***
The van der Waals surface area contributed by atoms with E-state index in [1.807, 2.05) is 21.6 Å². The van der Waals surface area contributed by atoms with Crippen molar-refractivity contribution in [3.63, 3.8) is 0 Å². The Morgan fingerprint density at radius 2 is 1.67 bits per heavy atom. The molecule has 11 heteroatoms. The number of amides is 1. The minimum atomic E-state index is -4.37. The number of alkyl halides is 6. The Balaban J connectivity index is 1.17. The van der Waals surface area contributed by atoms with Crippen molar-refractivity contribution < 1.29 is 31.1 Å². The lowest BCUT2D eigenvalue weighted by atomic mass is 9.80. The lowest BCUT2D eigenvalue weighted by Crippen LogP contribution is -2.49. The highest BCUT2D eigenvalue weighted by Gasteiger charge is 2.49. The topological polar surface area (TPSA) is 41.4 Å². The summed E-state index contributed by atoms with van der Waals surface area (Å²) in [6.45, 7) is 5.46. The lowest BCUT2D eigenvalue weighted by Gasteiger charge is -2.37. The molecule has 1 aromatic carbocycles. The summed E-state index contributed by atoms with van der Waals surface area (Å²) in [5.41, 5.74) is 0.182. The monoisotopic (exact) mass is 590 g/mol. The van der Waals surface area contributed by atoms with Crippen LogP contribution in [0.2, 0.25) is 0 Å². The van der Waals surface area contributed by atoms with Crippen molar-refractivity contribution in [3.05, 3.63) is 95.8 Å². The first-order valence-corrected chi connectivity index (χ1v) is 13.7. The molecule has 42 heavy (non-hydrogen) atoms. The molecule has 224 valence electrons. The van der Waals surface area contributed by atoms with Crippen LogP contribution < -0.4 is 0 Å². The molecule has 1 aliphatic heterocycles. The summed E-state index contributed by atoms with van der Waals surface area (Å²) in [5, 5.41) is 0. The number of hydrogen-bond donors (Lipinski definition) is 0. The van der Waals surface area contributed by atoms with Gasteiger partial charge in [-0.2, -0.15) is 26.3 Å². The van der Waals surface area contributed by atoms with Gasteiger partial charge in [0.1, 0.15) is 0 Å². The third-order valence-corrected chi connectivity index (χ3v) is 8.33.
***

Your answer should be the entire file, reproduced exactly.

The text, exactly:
The van der Waals surface area contributed by atoms with E-state index in [1.807, 2.05) is 21.6 Å². The van der Waals surface area contributed by atoms with Crippen molar-refractivity contribution in [3.63, 3.8) is 0 Å². The Morgan fingerprint density at radius 2 is 1.67 bits per heavy atom. The molecule has 11 heteroatoms. The number of amides is 1. The minimum atomic E-state index is -4.37. The number of alkyl halides is 6. The Balaban J connectivity index is 1.17. The van der Waals surface area contributed by atoms with Crippen molar-refractivity contribution < 1.29 is 31.1 Å². The lowest BCUT2D eigenvalue weighted by atomic mass is 9.80. The lowest BCUT2D eigenvalue weighted by Crippen LogP contribution is -2.49. The highest BCUT2D eigenvalue weighted by Gasteiger charge is 2.49. The topological polar surface area (TPSA) is 41.4 Å². The summed E-state index contributed by atoms with van der Waals surface area (Å²) in [6.45, 7) is 5.46. The lowest BCUT2D eigenvalue weighted by Gasteiger charge is -2.37. The molecule has 1 aromatic carbocycles. The summed E-state index contributed by atoms with van der Waals surface area (Å²) in [5.41, 5.74) is 0.182. The monoisotopic (exact) mass is 590 g/mol. The van der Waals surface area contributed by atoms with Crippen LogP contribution in [0.2, 0.25) is 0 Å². The van der Waals surface area contributed by atoms with Crippen molar-refractivity contribution in [3.05, 3.63) is 95.8 Å². The first-order valence-corrected chi connectivity index (χ1v) is 13.7. The molecule has 42 heavy (non-hydrogen) atoms. The molecule has 224 valence electrons. The van der Waals surface area contributed by atoms with Crippen LogP contribution < -0.4 is 0 Å². The molecule has 1 aliphatic heterocycles. The summed E-state index contributed by atoms with van der Waals surface area (Å²) in [5, 5.41) is 0. The number of hydrogen-bond donors (Lipinski definition) is 0. The van der Waals surface area contributed by atoms with Gasteiger partial charge in [-0.2, -0.15) is 26.3 Å². The van der Waals surface area contributed by atoms with Gasteiger partial charge in [0.1, 0.15) is 0 Å². The third-order valence-corrected chi connectivity index (χ3v) is 8.33.